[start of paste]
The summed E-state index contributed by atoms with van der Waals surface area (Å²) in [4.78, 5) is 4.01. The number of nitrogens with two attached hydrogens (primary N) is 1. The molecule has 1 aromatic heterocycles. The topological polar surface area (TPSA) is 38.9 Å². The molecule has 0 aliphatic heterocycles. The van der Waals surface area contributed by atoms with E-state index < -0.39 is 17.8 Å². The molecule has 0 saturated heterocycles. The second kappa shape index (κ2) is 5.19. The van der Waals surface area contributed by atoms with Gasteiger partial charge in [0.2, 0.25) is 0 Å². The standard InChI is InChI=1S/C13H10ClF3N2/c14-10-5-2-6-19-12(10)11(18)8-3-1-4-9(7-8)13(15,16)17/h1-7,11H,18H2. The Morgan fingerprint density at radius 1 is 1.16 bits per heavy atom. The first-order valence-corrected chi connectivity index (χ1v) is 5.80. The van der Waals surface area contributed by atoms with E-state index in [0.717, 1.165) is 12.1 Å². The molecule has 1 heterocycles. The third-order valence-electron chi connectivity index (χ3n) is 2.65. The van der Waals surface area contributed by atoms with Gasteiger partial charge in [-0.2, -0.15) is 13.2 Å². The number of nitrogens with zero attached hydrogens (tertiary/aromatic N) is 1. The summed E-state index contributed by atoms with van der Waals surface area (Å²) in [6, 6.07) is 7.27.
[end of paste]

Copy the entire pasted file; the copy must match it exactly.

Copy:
The summed E-state index contributed by atoms with van der Waals surface area (Å²) in [4.78, 5) is 4.01. The number of nitrogens with two attached hydrogens (primary N) is 1. The molecule has 1 aromatic heterocycles. The topological polar surface area (TPSA) is 38.9 Å². The molecule has 0 aliphatic heterocycles. The van der Waals surface area contributed by atoms with E-state index < -0.39 is 17.8 Å². The molecule has 0 saturated heterocycles. The second kappa shape index (κ2) is 5.19. The van der Waals surface area contributed by atoms with Gasteiger partial charge in [0.2, 0.25) is 0 Å². The standard InChI is InChI=1S/C13H10ClF3N2/c14-10-5-2-6-19-12(10)11(18)8-3-1-4-9(7-8)13(15,16)17/h1-7,11H,18H2. The Morgan fingerprint density at radius 1 is 1.16 bits per heavy atom. The first-order valence-corrected chi connectivity index (χ1v) is 5.80. The van der Waals surface area contributed by atoms with E-state index in [0.717, 1.165) is 12.1 Å². The molecule has 1 heterocycles. The third-order valence-electron chi connectivity index (χ3n) is 2.65. The van der Waals surface area contributed by atoms with Gasteiger partial charge in [-0.2, -0.15) is 13.2 Å². The number of nitrogens with zero attached hydrogens (tertiary/aromatic N) is 1. The summed E-state index contributed by atoms with van der Waals surface area (Å²) in [6, 6.07) is 7.27.